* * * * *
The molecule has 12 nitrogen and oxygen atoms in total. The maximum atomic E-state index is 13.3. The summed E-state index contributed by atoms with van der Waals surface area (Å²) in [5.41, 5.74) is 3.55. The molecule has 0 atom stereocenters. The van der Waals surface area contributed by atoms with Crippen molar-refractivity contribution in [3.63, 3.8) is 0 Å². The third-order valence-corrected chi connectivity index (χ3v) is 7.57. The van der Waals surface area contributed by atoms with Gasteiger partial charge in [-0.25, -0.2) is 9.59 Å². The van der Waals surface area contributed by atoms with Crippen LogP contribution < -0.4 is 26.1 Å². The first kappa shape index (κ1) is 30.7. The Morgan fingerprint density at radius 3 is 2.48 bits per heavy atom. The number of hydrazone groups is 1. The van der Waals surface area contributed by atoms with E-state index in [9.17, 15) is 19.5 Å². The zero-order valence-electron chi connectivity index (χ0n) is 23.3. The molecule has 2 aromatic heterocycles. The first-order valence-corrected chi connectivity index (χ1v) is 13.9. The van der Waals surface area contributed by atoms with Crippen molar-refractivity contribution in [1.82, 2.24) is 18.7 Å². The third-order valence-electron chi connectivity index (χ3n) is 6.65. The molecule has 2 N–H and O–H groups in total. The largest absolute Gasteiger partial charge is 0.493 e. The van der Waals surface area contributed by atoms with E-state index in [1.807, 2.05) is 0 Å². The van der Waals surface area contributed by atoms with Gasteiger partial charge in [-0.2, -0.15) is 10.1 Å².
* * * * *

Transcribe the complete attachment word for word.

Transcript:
The molecule has 12 nitrogen and oxygen atoms in total. The maximum atomic E-state index is 13.3. The summed E-state index contributed by atoms with van der Waals surface area (Å²) in [5.41, 5.74) is 3.55. The molecule has 0 atom stereocenters. The van der Waals surface area contributed by atoms with Crippen molar-refractivity contribution in [3.63, 3.8) is 0 Å². The third-order valence-corrected chi connectivity index (χ3v) is 7.57. The van der Waals surface area contributed by atoms with Gasteiger partial charge in [-0.25, -0.2) is 9.59 Å². The van der Waals surface area contributed by atoms with Crippen LogP contribution < -0.4 is 26.1 Å². The first kappa shape index (κ1) is 30.7. The Morgan fingerprint density at radius 3 is 2.48 bits per heavy atom. The number of hydrazone groups is 1. The van der Waals surface area contributed by atoms with E-state index in [9.17, 15) is 19.5 Å². The zero-order valence-electron chi connectivity index (χ0n) is 23.3. The molecule has 2 aromatic heterocycles. The first-order valence-corrected chi connectivity index (χ1v) is 13.9. The van der Waals surface area contributed by atoms with Crippen molar-refractivity contribution in [1.82, 2.24) is 18.7 Å². The third-order valence-electron chi connectivity index (χ3n) is 6.65. The molecule has 2 N–H and O–H groups in total. The largest absolute Gasteiger partial charge is 0.493 e. The van der Waals surface area contributed by atoms with E-state index in [1.807, 2.05) is 0 Å². The van der Waals surface area contributed by atoms with Gasteiger partial charge in [-0.2, -0.15) is 10.1 Å².